Leeds made two changes to Saturday’s 3-0 win, with Jack Harrison replacing an injured Hernandez as he made his first Leeds league start against Tony Pulis’ Boro, a team he made just four appearances during his time there. Berardi remained in the Leeds side while Liam Cooper replaced Jansson after regaining fitness earlier than expected.
| Your #LUFC Starting XI presented by @Ladbrokes:-— Leeds United (@LUFC) August 31, 2018
Peacock-Farrell, Ayling, Douglas, Cooper (c), Berardi, Phillips, Klich, Alioski, Harrison, Saiz, Roofe pic.twitter.com/QiHlbemYhC
Leeds United held onto top spot against the division’s best defence, with United’s back-line coping very well against a towering Middlesbrough side. The first half came thick and fast, filled with tough tackles, frightening intensity as both teams put everything into the game. There were few if any clear-cut chances in this match, Britt Assombalonga headed on goal from a corner but that was as good as it would get for Teesiders in the first period of play. The away side are the highest scoring from set-pieces and Cooper versus Flint was a very gritty battle. Cooper could’ve very easily given away a penalty in the 24th minute as the prolific centre-half in red lost Cooper as the delivery came in. Cooper swung round and ended up wrapping his arm round the back of Flint’s head and both go down and the officials don’t bat an eye, thankfully.
This was a seriously physical match, sometimes a little too physical with a fair few more penalty shouts and plenty of yellow cards. One or two were serious shouts for the referee to point to the spot, with more coming in the second half. Boro defended very well and isolated Roofe when inside the penalty area, but were very slow when bringing the ball out and push Leeds to the limit from these positions.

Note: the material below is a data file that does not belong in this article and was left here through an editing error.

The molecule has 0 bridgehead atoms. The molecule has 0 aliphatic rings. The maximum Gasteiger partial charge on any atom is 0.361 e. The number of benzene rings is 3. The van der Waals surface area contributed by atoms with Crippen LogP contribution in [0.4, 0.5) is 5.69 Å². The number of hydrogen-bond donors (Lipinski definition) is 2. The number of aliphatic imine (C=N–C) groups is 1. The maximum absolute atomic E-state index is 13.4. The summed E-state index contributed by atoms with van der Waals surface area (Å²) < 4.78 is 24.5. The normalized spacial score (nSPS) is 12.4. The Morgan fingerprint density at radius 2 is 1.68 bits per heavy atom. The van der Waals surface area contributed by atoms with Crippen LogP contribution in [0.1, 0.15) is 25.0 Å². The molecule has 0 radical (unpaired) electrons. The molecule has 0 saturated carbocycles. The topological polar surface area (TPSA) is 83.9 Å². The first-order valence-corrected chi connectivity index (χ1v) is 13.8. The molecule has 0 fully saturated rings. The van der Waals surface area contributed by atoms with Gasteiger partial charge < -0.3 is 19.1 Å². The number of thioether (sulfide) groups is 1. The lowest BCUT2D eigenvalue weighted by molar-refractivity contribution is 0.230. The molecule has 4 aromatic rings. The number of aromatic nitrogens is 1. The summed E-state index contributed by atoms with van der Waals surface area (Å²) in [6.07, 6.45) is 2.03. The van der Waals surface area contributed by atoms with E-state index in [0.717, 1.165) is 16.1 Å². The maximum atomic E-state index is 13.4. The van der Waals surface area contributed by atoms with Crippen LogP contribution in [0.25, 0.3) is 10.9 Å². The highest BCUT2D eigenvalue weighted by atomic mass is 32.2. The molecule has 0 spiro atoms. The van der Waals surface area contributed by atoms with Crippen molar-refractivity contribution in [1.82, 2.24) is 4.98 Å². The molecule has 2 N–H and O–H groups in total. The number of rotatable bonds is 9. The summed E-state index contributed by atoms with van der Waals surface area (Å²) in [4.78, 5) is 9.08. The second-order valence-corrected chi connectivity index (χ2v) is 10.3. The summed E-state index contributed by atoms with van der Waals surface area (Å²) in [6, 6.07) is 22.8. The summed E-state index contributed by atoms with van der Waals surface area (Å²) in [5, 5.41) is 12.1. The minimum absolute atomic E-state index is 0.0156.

Leeds were playing plenty of risky passes, some came off but many did not. Leeds did not pass the ball poorly, but were rather very ambitious in their passing actions and you have to give the team credit for having the persistence and confidence in the ‘Bielsa-ball’ system as the midfield kept their continuity and belief in plan ‘A’. Leeds dominated much of the ball for the final fifteen minutes of the first half and Roofe had a header cleared off the line by Adam Clayton from a Barry Douglas corner.
The second half was rather similar, Leeds started off the second 45’ as they finished the first, keeping the ball in the Boro half and playing away from pressure in confident and stylish fashion, it’s a wonderful thing for this Leeds team to have. Clear-cut chances remained scarce in this match but more penalty calls were being made. Pundits considered a tangle at worst in the box involving Klich as a penalty or a 50-50, but in my opinion; no chance. Assombalonga was grabbing onto shirts aplenty (much like many of the players on the pitch), pulling Klich down with him and it was clear to see that Klich didn’t make such contact but just couldn’t stay on his feet, right call from the referee this time around.
Fouls outside the box were quite soft at times but in the end nil-nil seemed the right result. Harrison’s curling effort was met by the Boro keeper while Ayala just about scored at the other end from a corner kick late on. Peacock-Farrell played the game with sharply and made a few big saves and played the ball well and Berardi has to be given a hell of a lot of credit in dealing with Ayala well for the comedic height difference between the two, another solid performance from the Swiss Army man.
Leeds go into the international break at the top of the table, the fans are very excited and the team have shown wonderful grit and determination and have played a lot of beautiful football so far.